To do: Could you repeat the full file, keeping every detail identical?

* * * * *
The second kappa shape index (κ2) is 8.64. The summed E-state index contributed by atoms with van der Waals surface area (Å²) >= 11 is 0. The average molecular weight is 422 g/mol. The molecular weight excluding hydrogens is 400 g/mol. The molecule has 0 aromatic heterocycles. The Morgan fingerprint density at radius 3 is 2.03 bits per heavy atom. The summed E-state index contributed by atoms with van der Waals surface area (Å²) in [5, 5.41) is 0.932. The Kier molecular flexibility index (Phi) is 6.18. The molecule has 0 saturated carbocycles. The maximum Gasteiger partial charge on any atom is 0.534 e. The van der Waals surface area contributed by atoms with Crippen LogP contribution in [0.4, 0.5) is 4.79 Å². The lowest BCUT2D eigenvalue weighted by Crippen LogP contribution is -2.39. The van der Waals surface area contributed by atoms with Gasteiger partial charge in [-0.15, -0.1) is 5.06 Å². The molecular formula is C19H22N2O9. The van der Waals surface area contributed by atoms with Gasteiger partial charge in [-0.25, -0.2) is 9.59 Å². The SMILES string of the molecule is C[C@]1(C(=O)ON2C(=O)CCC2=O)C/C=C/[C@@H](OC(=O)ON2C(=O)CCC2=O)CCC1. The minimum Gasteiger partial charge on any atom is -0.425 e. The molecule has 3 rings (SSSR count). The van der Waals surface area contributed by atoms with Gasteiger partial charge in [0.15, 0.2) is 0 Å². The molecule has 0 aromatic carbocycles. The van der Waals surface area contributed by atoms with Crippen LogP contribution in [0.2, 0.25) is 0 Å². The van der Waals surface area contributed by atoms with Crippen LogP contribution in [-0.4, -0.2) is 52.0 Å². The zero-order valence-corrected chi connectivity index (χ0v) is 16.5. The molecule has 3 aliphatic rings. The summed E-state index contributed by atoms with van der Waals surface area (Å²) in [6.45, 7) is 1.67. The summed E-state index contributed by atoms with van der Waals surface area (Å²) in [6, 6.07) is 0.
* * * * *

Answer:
The second kappa shape index (κ2) is 8.64. The summed E-state index contributed by atoms with van der Waals surface area (Å²) >= 11 is 0. The average molecular weight is 422 g/mol. The molecular weight excluding hydrogens is 400 g/mol. The molecule has 0 aromatic heterocycles. The Morgan fingerprint density at radius 3 is 2.03 bits per heavy atom. The summed E-state index contributed by atoms with van der Waals surface area (Å²) in [5, 5.41) is 0.932. The Kier molecular flexibility index (Phi) is 6.18. The molecule has 0 saturated carbocycles. The maximum Gasteiger partial charge on any atom is 0.534 e. The van der Waals surface area contributed by atoms with Crippen LogP contribution in [0.4, 0.5) is 4.79 Å². The lowest BCUT2D eigenvalue weighted by Crippen LogP contribution is -2.39. The van der Waals surface area contributed by atoms with Gasteiger partial charge in [-0.15, -0.1) is 5.06 Å². The molecular formula is C19H22N2O9. The van der Waals surface area contributed by atoms with Gasteiger partial charge in [-0.25, -0.2) is 9.59 Å². The SMILES string of the molecule is C[C@]1(C(=O)ON2C(=O)CCC2=O)C/C=C/[C@@H](OC(=O)ON2C(=O)CCC2=O)CCC1. The minimum Gasteiger partial charge on any atom is -0.425 e. The molecule has 3 rings (SSSR count). The van der Waals surface area contributed by atoms with Gasteiger partial charge in [0.15, 0.2) is 0 Å². The molecule has 0 aromatic carbocycles. The van der Waals surface area contributed by atoms with Crippen LogP contribution in [0.2, 0.25) is 0 Å². The van der Waals surface area contributed by atoms with Crippen LogP contribution in [-0.4, -0.2) is 52.0 Å². The zero-order valence-corrected chi connectivity index (χ0v) is 16.5. The molecule has 3 aliphatic rings. The summed E-state index contributed by atoms with van der Waals surface area (Å²) in [6.45, 7) is 1.67. The summed E-state index contributed by atoms with van der Waals surface area (Å²) in [6, 6.07) is 0.